It feels like the paths of Red Roses For Me and The Jordans are strangely intertwined. Back in 1991 while compiling a cassette to accompany Red Roses 5, I approached The Sugargliders about contributing. When they sent me back a master tape of their song they included a song ("Concerning You") by their friend, producer and occasional musical contributor Adam Dennis, under the guise of The Jordans. I immediately contacted Adam about also including his song, and although he was somewhat surprised as Josh and Joel had sent it in without his knowledge, he readily agreed.
For Red Roses 6, we decided that instead of a compilation tape a mini-album by one band would be the perfect indication of the big new direction we foolishly thought we were heading in, and a Jordans cassette felt like the perfect selection. When it arrived I knew it had been an inspired choice, the six songs on the tape brimmed over with catchy choruses, heartfelt lyrics and production values that stood them apart from the endless dull Sarah records clones that abounded at the time The fanzine proved to be the best-selling Red Roses and I'd say the cassette had a huge part to play in that.
After that we lost touch for quite a while as real life got in the way of fanzines, and all I knew was that AD joined up full time with Josh and Joel in The Steinbecks. Then in 1997 I found out via the IndiePop mailing list that there was a full length Jordans CD available in the US. I got in touch with the label that released it and a little while later had a copy of Katydid to annoy the neighbors with.
The first thing that grabs you with Katydid is you can't believe it was only recorded on a four track and by just one person. It highlights Adam's skill as a producer, a musician and, most importantly, a great songwriter. Take "Her Moon Rising", for example, a gentle lilting song that conjures up memories of his old bandmates The Sugargliders. Understated guitar combines with a sparse bass and drums to back vocals displaying an almost soulful edge and yearning sentiment. Then you have the likes of "Dumb Move," where there's an almost alt. country vibe going on, like the kind of thing Calexico might come up with. Plus, the clever samples mixed in give it a pleasantly cinematic feel. Overall, it's an album you really should investigate and which you can still obtain directly from The Jordans at the URL below.
After the album, Adam eventually found some like-minded souls to join him in The Jordans, including Shane Hill who added another facet to the band's sound. This addition, coupled with their upgrade to a 16-track studio meant I eagerly awaited new recordings from the band.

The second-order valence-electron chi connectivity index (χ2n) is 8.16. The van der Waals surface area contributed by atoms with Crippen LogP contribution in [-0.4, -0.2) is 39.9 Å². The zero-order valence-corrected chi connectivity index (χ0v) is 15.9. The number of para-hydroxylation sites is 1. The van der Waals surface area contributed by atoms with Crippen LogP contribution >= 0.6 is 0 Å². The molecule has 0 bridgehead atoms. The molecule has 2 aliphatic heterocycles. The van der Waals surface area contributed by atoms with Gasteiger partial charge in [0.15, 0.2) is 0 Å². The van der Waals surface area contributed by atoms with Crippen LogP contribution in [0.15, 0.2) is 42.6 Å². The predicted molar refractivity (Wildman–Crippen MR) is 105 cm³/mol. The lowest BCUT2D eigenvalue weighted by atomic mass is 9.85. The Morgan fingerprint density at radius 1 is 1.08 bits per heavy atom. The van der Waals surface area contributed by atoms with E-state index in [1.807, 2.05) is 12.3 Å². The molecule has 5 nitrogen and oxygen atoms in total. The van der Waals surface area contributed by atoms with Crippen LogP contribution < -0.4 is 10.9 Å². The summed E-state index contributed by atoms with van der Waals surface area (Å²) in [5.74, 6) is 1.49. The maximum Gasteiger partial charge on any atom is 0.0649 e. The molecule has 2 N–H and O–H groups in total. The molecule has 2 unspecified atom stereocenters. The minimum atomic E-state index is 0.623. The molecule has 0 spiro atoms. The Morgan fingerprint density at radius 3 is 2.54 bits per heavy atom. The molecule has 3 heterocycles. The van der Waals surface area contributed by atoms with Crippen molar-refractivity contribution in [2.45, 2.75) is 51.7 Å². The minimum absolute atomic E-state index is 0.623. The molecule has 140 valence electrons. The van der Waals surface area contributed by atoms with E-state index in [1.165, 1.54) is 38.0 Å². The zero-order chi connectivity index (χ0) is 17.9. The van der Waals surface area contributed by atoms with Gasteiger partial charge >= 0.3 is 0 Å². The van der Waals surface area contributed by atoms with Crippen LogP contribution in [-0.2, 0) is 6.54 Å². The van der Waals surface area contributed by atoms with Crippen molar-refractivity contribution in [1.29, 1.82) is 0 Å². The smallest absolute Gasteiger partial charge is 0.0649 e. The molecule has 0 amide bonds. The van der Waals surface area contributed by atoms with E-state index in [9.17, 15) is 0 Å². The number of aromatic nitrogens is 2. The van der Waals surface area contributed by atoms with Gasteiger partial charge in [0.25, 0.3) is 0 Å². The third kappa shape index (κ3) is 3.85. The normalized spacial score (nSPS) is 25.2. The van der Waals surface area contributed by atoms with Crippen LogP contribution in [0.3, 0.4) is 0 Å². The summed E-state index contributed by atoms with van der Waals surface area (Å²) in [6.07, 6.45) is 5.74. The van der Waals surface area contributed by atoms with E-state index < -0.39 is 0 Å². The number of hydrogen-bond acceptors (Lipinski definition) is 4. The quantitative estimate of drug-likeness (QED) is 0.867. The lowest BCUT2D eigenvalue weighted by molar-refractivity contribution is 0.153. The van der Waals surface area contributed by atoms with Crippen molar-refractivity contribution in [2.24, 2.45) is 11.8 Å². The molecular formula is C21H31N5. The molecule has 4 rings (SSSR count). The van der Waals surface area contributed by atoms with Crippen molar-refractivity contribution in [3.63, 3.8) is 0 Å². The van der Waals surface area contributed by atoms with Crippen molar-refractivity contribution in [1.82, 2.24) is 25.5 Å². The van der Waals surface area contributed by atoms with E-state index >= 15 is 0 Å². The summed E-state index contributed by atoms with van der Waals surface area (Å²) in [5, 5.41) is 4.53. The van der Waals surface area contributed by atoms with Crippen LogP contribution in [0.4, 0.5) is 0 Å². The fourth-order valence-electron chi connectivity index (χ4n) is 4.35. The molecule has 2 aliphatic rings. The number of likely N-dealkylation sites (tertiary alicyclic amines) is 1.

Now those new songs have finally arrived in the shape of the album The Hallelujah Mine and, once again, I'm shocked and amazed at how much they've progressed. As Adam himself remarked about this album, "This time I wrote a lot of the songs specifically with the album in mind, so there's a real cohesiveness about it."
There's also a real consistency to the album. If you've been sitting around waiting for something new from the likes of Edwyn Collins or Prefab Sprout, you should sit up and take notice of Hallelujah Mine. There's nothing fashionable or en vogue here, just perfectly formed songs that immediately sound good and then just get better. The whole album sounds bigger than anything else the Jordans have recorded and songs like "29200" and "I Will Find You" just beg to be played on the radio. The CD is labeled as having two sides, early shift and late shift, and-intentional or not-the songs do feel like they gradually display a greater melancholy edge as the album progresses and the acoustic pickings of "Twilight" mean a song has never been more aptly titled. Just edging ahead of its esteemed company for me is "Someone Has To Pay," one of those songs that immediately paints a picture in your mind. The image of a woman escaping or running away is driven along by the chorus and spoken word verse. This creates a feeling of impending doom-she might be better off just turning the car around.
It's like watching an artist at work. The Red roses tape was a rough outline; Katydid meant you could actually make out what the artist was intending and now, with The Hallelujah Mine, you have something a crowd would gather around to admire and wish to take home with them. Thankfully you don't have to worry about inflated prices-you can buy a copy from the band direct at:

Hear The Jordans on the Red Roses For Me CD

A Boy, A Girl And A Rendez-Vous

(click here for details)



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